The U.K. government on Friday formally approved the extradition of WikiLeaks founder Julian Assange to the United States to face espionage charges, a decision that human rights groups condemned as a dire threat to journalism worldwide.
Assange, who has been detained in a high-security London prison since 2019, is expected to appeal the move by U.K. Home Secretary Priti Patel, whose office insisted that the publisher’s extradition to the U.S. would not be “incompatible with his human rights, including his right to a fair trial and to freedom of expression.”
But Amnesty International’s Agnes Callamard, who previously worked as a United Nations human rights expert, disagreed with Patel’s assessment, warning that “allowing Julian Assange to be extradited to the U.S. would put him at great risk and sends a chilling message to journalists the world over.”
“If the extradition proceeds, Amnesty International is extremely concerned that Assange faces a high risk of prolonged solitary confinement, which would violate the prohibition on torture or other ill treatment,” Callamard said in a statement. “Diplomatic assurances provided by the U.S. that Assange will not be kept in solitary confinement cannot be taken on face value given previous history.”
“We call on the U.K. to refrain from extraditing Julian Assange, for the U.S. to drop the charges, and for Assange to be freed,” Callamard added.
If found guilty of all 17 Espionage Act charges—which were originally brought by the Trump administration—Assange could face a 175-year prison sentence, which the U.S. has said he could serve in his native Australia. A British judge had previously rejected U.S. attempts to secure Assange’s extradition on the grounds that the country’s prison system is so brutal that it would endanger the journalist’s life.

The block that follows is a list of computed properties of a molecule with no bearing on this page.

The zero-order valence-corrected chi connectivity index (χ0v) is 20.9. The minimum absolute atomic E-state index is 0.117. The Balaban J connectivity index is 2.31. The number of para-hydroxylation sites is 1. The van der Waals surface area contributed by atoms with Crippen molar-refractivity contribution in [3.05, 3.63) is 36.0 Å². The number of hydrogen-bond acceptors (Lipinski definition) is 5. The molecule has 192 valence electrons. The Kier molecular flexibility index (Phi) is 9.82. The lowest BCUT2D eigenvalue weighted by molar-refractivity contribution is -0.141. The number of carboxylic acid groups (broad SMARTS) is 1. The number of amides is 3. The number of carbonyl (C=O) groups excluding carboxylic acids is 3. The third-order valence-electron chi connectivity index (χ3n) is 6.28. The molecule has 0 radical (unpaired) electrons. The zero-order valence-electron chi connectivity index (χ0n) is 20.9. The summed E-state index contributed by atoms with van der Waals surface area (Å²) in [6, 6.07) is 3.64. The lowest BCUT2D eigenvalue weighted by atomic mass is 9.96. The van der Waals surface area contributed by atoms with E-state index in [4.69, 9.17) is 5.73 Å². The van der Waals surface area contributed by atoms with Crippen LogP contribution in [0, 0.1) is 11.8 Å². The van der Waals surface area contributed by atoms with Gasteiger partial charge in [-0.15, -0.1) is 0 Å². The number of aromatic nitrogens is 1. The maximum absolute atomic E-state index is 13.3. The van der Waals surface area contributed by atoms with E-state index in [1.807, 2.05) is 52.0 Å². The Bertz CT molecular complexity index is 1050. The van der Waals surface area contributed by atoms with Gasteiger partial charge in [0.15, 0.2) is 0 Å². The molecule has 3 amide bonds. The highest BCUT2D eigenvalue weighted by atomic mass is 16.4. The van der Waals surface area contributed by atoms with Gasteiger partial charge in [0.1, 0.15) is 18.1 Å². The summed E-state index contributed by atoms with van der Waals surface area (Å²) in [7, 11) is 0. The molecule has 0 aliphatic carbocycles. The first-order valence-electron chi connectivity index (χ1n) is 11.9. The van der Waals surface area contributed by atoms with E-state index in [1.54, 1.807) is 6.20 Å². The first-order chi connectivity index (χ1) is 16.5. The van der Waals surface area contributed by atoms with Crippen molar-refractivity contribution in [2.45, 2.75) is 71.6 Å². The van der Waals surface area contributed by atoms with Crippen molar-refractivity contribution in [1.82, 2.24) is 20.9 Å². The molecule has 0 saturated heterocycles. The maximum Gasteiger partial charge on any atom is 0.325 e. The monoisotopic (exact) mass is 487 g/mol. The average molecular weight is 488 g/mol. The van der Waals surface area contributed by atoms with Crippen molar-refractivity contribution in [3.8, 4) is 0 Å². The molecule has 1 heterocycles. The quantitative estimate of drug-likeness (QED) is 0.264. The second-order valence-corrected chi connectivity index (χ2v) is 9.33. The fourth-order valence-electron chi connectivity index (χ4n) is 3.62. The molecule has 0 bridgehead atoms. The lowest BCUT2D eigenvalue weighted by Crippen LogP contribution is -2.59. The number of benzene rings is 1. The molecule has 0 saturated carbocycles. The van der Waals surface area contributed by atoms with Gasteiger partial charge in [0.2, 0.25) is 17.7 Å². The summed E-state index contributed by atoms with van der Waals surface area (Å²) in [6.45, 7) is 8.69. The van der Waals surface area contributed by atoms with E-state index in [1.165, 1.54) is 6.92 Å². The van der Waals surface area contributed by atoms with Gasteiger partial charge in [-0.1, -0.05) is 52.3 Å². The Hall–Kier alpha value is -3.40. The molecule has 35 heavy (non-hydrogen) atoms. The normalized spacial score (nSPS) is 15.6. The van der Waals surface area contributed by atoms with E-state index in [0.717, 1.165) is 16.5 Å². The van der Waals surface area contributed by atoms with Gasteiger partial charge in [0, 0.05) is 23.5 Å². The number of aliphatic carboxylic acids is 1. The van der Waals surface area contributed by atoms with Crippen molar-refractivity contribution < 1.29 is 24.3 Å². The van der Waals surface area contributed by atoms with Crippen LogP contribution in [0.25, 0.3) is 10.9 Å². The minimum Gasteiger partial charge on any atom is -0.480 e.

The Biden administration has continued pursuing the charges against Assange despite vocal warnings and pushback from human rights and press freedom groups.
Stella Assange, the WikiLeaks founder’s wife, warned Friday that the U.K. government has “approved sending Julian Assange to the country that plotted his assassination,” referring to reports that the CIA—then under the leadership of Mike Pompeo—considered kidnapping or killing the journalist, who published classified information that exposed U.S. war crimes.
In a statement responding to Patel’s decision, WikiLeaks said that “this is a dark day for press freedom and for British democracy.”
“Anyone in this country who cares about freedom of expression should be deeply ashamed,” the organization continued. “Julian did nothing wrong. He has committed no crime and is not a criminal. He is a journalist and a publisher, and he is being punished for doing his job.”
“Today is not the end of the fight,” WikiLeaks added. “It is only the beginning of a new legal battle. We will appeal through the legal system, the next appeal will be before the High Court. We will fight louder and harder on the streets, we will organize, and we will make Julian’s story be known to all.”
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